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Posts Tagged ‘Don Siegelman’

Rove op-ed reveals he had inside information about probe

Raw Story- By Larisa Alexandrovna

Published: August 20, 2009
Updated 2 hours ago

Lawyer declines to say how he found out accuser didn’t talk to Justice Department

Karl Rove’s latest attempt to proclaim his innocence and demand apologies from those who have accused him of being behind the prosecution of former Alabama Governor Don Siegelman may backfire if it turns out that Rove was improperly receiving inside information after leaving his position as Deputy White House Chief of Staff.

“For more than two years,” Rove writes in the Wall Street Journal, “House Judiciary Committee Democrats and the New York Times editorial board have argued that I personally arranged for Alabama Gov. Don Siegelman to be prosecuted in 2004 for corruption and ordered the removal of eight U.S. attorneys in 2006 for failing to investigate Democrats. The Washington Post editorial board also echoed this last charge. The Times and the Post have published a combined 18 editorials on these issues, which were also catnip to House Judiciary Committee Democrats.”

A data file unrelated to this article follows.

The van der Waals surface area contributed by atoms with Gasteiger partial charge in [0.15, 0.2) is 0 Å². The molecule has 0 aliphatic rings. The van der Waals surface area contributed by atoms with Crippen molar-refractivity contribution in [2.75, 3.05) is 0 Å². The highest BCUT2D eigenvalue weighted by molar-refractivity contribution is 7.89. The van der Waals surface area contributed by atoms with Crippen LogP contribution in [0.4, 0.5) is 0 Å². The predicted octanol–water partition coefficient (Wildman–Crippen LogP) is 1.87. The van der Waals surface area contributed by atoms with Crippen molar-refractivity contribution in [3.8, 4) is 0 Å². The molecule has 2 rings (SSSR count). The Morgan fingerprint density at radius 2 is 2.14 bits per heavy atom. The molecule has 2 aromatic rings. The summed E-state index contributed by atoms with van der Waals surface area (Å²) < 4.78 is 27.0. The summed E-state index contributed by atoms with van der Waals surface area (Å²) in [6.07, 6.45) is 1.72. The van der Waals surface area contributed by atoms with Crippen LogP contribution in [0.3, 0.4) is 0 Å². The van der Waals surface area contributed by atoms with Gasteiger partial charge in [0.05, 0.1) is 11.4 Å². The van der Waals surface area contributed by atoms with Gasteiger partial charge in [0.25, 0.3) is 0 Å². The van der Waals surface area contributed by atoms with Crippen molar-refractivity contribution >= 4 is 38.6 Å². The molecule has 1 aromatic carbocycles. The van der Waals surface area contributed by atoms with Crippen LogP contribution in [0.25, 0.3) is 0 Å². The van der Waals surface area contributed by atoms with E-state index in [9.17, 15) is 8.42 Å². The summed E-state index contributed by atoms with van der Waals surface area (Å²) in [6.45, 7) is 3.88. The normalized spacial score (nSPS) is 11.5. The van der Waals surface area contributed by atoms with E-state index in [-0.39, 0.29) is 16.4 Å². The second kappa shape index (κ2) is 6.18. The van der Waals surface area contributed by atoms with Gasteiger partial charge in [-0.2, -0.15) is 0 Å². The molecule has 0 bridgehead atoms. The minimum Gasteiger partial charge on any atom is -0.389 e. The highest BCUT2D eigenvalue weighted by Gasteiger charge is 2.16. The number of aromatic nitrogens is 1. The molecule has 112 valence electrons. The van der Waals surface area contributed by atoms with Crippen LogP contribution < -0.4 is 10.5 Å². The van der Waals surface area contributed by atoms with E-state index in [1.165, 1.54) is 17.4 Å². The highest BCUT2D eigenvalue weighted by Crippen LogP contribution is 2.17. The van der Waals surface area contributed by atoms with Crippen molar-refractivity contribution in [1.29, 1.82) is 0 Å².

Rove then goes on to attack Dana Jill Simpson, an Alabama Republican lawyer turned whistleblower who has linked him to the Siegelman prosecution. In doing so, however, he raises serious questions of impropriety by revealing that he has received confidential information from both the House Judiciary Committee and the Department of Justice.

“Committee staff confided to me that they considered her an unreliable witness,” Rove says of Simpson. “I also understand that Mr. Siegelman and Ms. Simpson refused to cooperate with the Justice Department’s review of his claim of political persecution, while I willingly gave sworn testimony.”

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Rove is a ‘two-headed rattlesnake’ says former Ala. Gov. Siegelman

Raw Story- David Edwards and Rachel Oswald
Published: Friday March 6, 2009

Former Alabama Gov. Don Siegelman, himself a purported victim of the machinations of Karl Rove, urged Congressional patience when it comes time to interview the former top Bush strategist of his alleged role in the politicalization of the Justice Department.

But his calls to the House Judiciary Committee to take its time in building its case against Rove didn’t stop him from calling Rove a “double-headed rattlesnake” in a Thursday phone interview with MSNBC’s Rachel Maddow.